By Dov Michaeli
If you are of the squeamish persuasion –stop right now! This post has to do with what my granddaughters would call ICKY.
A paper published in PLoS ONE (Nov27, 2011) by a team of scientists from the University of Colorado, Boulder, reports on something we all ought to know but were afraid to ask. They swabbed surfaces in a dozen public restrooms on the University of Colorado campus in Boulder. They came up with 19 different bacterial phyla, or types. That’s interesting, but less than useful. After all, if all the bacteria were found on the floor –that’s hardly news. But the investigators went a step further and mapped the “biogeography” of the restrooms. The surfaces sampled included door handles (into and out of the restroom), stall handles (inside and out), toilet seats, flush handles, faucets, soap dispensers and the floor
around the sink. Are you still here?
Turns out, there is some order to the seeming randomness of bacterial localization in the restroom. The bacteria clustered in three different communities: those on the toilet surfaces (“I must have gotten, fill in your favorite STD, from the toilet seat” –not!), the floor (nothing unusual about that), and those on door handles and hand-washing devices.
Last warning: the following can cause nausea, vomiting, or just plain disgust.
The bacteria around the toilet were types that live in the human gut, “suggesting fecal contamination of these surfaces…either via direct contact (with feces or unclean hands), or indirectly as a toilet is flushed and water splashes or is aerosolized.” So said the scientists. I have nothing to say that would ameliorate your reaction.
The flora on the floors consisted of soil bacteria, most likely tracked in by shoe soles. But surprisingly (or not) the flush handles contained soil bacteria as well. The source is likely people who use their feet to flush, in order to avoid touching the handles.
The most discouraging finding: door handles were contaminated, mostly by bacteria that colonize the skin: staph and strep. So you’d think you conscientiously washed your hands and your home free –not so fast: bacteria are everywhere, they are literally impossible to avoid.
The Howard Hughes Syndrome.
Has anybody who hasn’t lived under a rock for the past 30 years not hear of the reclusive aviator, industrialist, and movie producer’s extreme obsession with germs and infections? He was probably more famous than the Kardashian sisters are today. The APA (the American Psychological Association) commissioned Prof. Fowler of the University of Alabama, and former president of the Psychological Association, to conduct a “psychological autopsy” on Hughes. Here are some excerpts:
“To complete the autopsy, Fowler interviewed Hughes’s former staff and evaluated newspaper reports, court depositions, old letters Hughes’s mother wrote about him and other documents ranging from transcripts of Hughes’s phone calls to his pilot logs.
[A picture gradually emerged of a young child who pretty much was isolated and had no friends, and a man who increasingly became concerned about his own health,” Fowler says.
That research led Fowler to believe that Hughes’s fear for his health most likely emerged from his childhood. Hughes’s mother was constantly worried about her son’s exposure to germs, terrified that he would catch polio, a major health threat at the time. His mother checked him every day for diseases and was cautious about what he ate.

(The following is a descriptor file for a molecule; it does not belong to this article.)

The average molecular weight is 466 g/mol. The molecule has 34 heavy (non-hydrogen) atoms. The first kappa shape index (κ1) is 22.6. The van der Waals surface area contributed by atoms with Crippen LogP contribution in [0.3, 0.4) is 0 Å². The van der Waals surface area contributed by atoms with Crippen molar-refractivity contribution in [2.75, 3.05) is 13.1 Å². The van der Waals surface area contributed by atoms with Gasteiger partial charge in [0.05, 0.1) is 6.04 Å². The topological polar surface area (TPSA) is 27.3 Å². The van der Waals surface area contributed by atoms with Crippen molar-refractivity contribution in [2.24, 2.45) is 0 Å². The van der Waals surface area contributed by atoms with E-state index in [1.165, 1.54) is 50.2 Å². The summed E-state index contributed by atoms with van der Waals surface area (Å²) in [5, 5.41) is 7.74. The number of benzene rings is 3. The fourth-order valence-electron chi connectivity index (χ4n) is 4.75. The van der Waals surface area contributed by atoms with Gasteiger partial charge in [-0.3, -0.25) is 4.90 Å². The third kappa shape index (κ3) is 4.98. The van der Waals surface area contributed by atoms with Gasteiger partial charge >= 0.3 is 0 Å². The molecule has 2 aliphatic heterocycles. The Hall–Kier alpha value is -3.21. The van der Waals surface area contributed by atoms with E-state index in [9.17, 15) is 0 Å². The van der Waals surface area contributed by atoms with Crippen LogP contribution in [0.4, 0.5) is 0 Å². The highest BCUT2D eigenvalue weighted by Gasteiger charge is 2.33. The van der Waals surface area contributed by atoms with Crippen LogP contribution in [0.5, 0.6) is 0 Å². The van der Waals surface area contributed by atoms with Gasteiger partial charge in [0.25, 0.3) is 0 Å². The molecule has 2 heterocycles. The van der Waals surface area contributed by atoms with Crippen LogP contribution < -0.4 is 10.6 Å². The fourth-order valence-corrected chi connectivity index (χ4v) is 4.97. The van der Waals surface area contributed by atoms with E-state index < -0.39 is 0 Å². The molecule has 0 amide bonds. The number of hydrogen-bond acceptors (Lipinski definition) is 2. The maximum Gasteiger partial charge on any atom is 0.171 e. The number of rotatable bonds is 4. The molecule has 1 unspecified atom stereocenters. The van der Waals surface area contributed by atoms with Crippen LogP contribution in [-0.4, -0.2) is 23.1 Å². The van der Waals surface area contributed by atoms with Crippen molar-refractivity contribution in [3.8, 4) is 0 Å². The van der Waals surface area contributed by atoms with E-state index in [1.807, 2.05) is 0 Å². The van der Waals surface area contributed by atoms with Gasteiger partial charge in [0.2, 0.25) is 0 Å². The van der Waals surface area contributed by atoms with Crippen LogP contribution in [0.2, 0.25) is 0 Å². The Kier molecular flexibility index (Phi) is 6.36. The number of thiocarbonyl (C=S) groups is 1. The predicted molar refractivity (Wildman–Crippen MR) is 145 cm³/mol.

In adolescence, Hughes was paralyzed for several months and unable to walk. After a few months, the symptoms disappeared. Fowler believes Hughes’s paralysis–for which no physical basis was found–was psychologically based and an early manifestation of his lifelong pattern of withdrawing in times of stress.
Hughes’s fear of germs grew throughout his life, and he concurrently developed obsessive compulsive symptoms around efforts to protect himself from germs, Fowler notes. For example, he wrote a staff manual on how to open a can of peaches–including directions for removing the label,
scrubbing the can down until it was bare metal, washing it again and pouring the contents into a bowl without touching the can to the bowl.
Ironically, Hughes ended up neglecting his own hygiene later in his life, rarely bathing or brushing his teeth. He even forced his compulsions on those around him, ordering staff to wash their hands multiple times and layer their hands with paper towels when serving his food].
“He didn’t believe germs could come from him, just from the outside,” Fowler explains. “He was convinced that he was going to be contaminated from the outside.”
Was he right, after all?
The answer is a resounding no! Not only was his obsession with germs pathological, it was misplaced. Germs are part of the environment, we can’t avoid them as much as we can’t avoid the air we breathe, nor should we.
Accumulating evidence shows that the growing incidence of childhood asthma is correlated with cleaner environment. The immune response learns to recognize invaders at a young age, and deprivation of exposure to those germs results in a dysfunctional immune response to them. The realization that exposure to infectious organisms at a young age was “good for you” led mothers to expose their children to patients with chickenpox. And let’s not forget the observation that children growing up on the farm, exposed to all manner of infectious organisms, were significantly less susceptible to the polio virus than their urban counterparts.
That’s not to say that we should seek out dirty restrooms. Washing your hands with soap is a prudent measure of avoiding infections. How do we deal with the door handle? You can use a paper towel. But to me this is getting uncomfortably close to Howard Hughes.